I wasn’t quite sure how I got there. That happened to me a lot these days, but there I was, standing on the edge of Screaming Ridge, looking out over the valley. The sun was just kissing the edge of the earth, painting the sky with awesome red and orange colors. Like Daisy Darlington, this was my favorite time of the day. Maybe because time seemed to slow down during twilight, like the world was letting me take a break from all the crazy spelling tests and laps around the soccer field.
Although that was all over now. At least for two months. I guess summer was like the twilight of the day.
Huh. Mrs. Oxford would be proud of that metaphor.
Anyway, I hadn’t been up to Screaming Ridge since the past winter, when Daisy and I helped a little girl named Kaylee Cooper find her family. She was a ghost, wandering around the town thinking she was a first grader at Timpleville Public School. Thanks to some friends at school, Daisy and I were able to convince the little pain in the butt to come up here to the house on Screaming Ridge. That was where she lived.
For, like a hundred years.
It seemed so strange to even think about last winter. Who would have thought I would have helped a little child ghost find her dead parents? I swear I could still feel her tiny hands tugging on my gym shirt. "Hey Alex, did you know you have one ear that is bigger than the other? That could be because you sleep on the same side every night. Wanna know how I know?"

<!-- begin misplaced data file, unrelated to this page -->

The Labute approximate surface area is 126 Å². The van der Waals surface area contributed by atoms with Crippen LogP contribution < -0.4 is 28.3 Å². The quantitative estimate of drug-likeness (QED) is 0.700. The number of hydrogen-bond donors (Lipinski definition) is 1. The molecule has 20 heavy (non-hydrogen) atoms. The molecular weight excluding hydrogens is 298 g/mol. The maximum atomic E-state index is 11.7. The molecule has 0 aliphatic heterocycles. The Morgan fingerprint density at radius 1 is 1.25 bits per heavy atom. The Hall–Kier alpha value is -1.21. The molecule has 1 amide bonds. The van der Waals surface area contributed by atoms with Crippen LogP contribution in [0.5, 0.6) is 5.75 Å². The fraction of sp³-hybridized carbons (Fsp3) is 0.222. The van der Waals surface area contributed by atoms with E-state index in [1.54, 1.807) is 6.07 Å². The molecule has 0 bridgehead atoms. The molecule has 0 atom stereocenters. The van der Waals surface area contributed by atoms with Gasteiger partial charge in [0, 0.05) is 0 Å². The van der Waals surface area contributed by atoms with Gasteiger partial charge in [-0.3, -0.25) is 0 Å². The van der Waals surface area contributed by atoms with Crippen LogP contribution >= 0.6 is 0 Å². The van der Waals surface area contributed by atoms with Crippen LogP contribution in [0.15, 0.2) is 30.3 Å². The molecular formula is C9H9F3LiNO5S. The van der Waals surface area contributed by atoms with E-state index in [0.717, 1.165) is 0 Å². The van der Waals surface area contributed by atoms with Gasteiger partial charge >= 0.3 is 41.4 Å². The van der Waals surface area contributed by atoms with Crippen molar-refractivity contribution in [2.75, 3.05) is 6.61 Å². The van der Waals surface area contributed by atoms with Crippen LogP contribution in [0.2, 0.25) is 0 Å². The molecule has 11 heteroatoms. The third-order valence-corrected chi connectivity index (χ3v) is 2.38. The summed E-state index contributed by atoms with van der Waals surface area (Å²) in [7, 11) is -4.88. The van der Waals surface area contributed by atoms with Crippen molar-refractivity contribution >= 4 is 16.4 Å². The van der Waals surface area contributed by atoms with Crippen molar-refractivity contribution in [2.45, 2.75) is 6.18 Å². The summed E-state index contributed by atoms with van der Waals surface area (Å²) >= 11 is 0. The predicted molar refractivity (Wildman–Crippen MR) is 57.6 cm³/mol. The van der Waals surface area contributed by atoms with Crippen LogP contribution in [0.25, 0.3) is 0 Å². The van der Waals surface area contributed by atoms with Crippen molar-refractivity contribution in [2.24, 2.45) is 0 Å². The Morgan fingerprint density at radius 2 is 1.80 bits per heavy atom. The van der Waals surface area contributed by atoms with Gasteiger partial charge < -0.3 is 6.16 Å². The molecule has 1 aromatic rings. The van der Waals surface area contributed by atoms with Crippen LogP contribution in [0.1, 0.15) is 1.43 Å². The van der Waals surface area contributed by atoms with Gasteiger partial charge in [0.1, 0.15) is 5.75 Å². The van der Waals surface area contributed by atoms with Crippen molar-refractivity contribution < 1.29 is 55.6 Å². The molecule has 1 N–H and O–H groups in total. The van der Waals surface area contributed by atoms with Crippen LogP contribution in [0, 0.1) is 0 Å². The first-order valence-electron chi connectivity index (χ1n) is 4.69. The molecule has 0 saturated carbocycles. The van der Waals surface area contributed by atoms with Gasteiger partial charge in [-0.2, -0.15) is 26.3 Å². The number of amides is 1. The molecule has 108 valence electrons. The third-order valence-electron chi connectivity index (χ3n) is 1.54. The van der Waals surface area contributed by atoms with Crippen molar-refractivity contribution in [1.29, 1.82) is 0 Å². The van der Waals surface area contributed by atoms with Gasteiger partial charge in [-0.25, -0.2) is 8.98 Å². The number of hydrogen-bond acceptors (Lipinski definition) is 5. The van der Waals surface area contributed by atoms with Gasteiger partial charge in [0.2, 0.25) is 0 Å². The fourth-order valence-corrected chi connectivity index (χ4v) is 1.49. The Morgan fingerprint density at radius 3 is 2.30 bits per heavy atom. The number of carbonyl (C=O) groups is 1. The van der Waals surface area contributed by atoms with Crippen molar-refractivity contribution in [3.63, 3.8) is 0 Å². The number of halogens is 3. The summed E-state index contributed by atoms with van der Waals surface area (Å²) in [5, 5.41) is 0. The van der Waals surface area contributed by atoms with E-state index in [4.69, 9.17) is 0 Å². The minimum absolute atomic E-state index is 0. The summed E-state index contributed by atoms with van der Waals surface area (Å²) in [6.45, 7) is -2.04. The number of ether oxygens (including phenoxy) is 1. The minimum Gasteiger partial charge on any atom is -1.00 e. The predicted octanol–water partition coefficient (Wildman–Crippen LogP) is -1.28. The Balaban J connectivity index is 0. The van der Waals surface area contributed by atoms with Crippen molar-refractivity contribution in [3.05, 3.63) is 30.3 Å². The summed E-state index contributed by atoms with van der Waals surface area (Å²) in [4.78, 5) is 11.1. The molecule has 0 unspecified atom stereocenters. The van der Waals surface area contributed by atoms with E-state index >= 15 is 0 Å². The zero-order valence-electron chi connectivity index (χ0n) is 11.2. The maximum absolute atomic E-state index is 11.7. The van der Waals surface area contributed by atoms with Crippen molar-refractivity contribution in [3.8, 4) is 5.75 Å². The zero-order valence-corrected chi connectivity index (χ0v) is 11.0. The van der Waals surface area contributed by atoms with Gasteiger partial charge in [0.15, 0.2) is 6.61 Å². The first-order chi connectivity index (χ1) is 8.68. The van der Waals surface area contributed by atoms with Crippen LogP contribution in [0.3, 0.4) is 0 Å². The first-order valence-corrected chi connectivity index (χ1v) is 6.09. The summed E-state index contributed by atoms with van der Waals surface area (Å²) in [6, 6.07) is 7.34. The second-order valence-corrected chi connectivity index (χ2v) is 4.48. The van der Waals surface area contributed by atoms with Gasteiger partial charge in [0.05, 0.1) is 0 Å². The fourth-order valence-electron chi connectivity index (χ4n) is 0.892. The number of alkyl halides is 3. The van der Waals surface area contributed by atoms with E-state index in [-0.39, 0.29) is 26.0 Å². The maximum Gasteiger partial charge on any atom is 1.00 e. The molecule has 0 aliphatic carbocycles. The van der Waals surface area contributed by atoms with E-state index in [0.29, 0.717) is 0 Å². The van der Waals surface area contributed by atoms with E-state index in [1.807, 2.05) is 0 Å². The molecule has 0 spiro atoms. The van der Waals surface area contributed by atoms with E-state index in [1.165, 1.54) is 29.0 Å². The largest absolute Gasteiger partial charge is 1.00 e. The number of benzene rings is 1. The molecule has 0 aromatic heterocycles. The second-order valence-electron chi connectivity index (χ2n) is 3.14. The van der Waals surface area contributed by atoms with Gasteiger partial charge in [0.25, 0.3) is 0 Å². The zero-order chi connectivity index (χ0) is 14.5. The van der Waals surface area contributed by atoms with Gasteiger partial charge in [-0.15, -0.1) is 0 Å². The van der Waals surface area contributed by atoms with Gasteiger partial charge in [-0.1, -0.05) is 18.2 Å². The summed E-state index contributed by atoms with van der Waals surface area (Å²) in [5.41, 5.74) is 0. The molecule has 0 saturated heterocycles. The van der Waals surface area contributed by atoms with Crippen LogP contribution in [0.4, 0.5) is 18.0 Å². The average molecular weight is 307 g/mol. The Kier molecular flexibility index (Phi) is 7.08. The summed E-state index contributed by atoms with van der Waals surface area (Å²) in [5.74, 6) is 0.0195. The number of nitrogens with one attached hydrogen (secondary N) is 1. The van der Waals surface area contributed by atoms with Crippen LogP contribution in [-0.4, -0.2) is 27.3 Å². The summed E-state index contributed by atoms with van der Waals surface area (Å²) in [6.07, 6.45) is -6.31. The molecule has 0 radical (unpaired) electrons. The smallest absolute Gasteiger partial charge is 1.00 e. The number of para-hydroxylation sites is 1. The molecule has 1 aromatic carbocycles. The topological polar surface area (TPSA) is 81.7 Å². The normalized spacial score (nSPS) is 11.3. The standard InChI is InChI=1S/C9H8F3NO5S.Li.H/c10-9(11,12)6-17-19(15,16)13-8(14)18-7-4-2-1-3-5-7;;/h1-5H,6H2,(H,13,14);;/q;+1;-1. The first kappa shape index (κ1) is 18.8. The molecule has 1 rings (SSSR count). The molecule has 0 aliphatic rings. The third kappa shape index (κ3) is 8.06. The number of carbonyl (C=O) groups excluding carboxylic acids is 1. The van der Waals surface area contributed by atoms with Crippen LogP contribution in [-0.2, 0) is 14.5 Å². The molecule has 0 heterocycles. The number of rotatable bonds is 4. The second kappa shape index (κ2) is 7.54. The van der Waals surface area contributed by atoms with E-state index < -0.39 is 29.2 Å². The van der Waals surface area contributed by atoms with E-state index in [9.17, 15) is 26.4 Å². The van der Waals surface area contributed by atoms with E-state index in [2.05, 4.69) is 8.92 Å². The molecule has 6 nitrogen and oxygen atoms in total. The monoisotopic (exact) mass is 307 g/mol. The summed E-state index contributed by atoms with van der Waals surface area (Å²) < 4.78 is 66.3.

I still remember the light coming down from the sky and taking her away.
The image of a white cat popped into my head. It belonged to the custodian at our school, Mr. Ravi. For some reason it followed Daisy and I everywhere. I last saw it up there at the Ridge. In fact, it helped us find Kaylee Cooper.
Maybe that was why I was up there, standing over that ledge. Maybe it was my turn to find Kaylee. Her voice had bounced around in my head for months, like tiny birds screaming for their mother to return. Maybe she was back and had asked me to come up there. Maybe she needed me.
Man, I wish I could remember.
I thought about her often. I didn’t hear her voice anymore, but there was something that she left with me. I just couldn’t place what that something was.
Since she returned to the world of the dead, or the afterlife as Daisy would call it, I began hearing strange mutterings from other people. Daisy thought that they were from the souls of the dead who just weren’t ready to leave the world of the living - sorta like Kaylee I guess. Daisy was probably right. I just didn’t understand why I had this gift (if that’s what you would call it.)
Anyway, I missed Kaylee.
I missed Daisy too.
It had only been a few weeks since school let out, and for the most part, being free from the walls of Mrs. Oxford’s classroom was a big relief. But I missed seeing her face. She wasn’t in my class or anything, but I saw her every day in the locker bay. She was only seventeen lockers over from mine. As strange as it was to think, I couldn’t wait for the summer to end.
I couldn’t wait to start the seventh grade.
Now, I wasn’t a hundred percent sure Daisy's favorite time of day was twilight, and I'm pretty sure she doesn't know it's mine either, but I still remember a beautiful sunset she created out of oil pastels in Mrs. Mesh’s art class. The masterpiece was posted out in the lobby by the office for about three months.